Workers from the Virginia Beach History Museum will slowly re-locate these items to a long-term spot. The goal is to preserve them.Author: StaffPublished: 6:22 AM EDT July 8, 2019Updated: 6:14 PM EDT July 8, 2019
VIRGINIA BEACH, Va. — The City of Virginia Beach is beginning to remove the mass shooting memorial at the Municipal Center.
The memorial has been up since the May 31 shooting took the lives of 12 people inside Building 2.
The items from the memorial were left by people from all over the country as well as here in Hampton Roads.
There's a lot to go through. Workers from the Virginia Beach History Museum will slowly re-locate these items to a long-term spot. The goal is to preserve them.
Ali Weatherton 13News Now✔@13AliWeatherton
Anne Miller with the Virginia Beach History Museums is collecting items to take to preserve. Some of the items will go to the victims’s family members. #13NewsNow311:19 AM - Jul 8, 2019Twitter Ads info and privacy
Everything except flowers, balloons, vases, baskets and lawn ornaments will be carefully documented. They will also be available for the victims' families or stored for potential future uses.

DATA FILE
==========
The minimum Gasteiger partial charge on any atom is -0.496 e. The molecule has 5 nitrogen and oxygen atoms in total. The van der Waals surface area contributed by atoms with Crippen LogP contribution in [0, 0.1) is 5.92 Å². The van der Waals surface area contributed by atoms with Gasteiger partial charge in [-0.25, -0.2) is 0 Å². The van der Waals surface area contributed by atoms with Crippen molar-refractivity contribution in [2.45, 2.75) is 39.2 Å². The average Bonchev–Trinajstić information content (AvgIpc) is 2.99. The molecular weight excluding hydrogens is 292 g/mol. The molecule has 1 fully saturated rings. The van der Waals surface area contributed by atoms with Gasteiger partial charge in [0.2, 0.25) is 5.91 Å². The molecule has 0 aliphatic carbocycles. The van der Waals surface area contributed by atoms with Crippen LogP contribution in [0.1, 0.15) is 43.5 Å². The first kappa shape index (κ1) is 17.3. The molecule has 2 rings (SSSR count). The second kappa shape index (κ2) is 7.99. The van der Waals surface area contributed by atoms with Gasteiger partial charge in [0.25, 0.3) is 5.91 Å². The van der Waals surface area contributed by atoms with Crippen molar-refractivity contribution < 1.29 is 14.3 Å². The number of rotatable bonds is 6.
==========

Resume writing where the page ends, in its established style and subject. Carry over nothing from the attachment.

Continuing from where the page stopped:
The City will begin to explore options for a permanent monument or memorial in the coming weeks.
Officials with the Virginia Beach History Museums will begin collecting items from the temporary memorial at the Municipal Center.Author: Erin PattersonPublished: 9:28 AM EDT July 2, 2019Updated: 10:26 AM EDT July 2, 2019
VIRGINIA BEACH, Va. — It has been over a month since the deadly shooting at the Virginia Beach Municipal Center where 12 people were killed and 4 were injured.
A temporary memorial was set up in front of the Municipal Center and has been there ever since.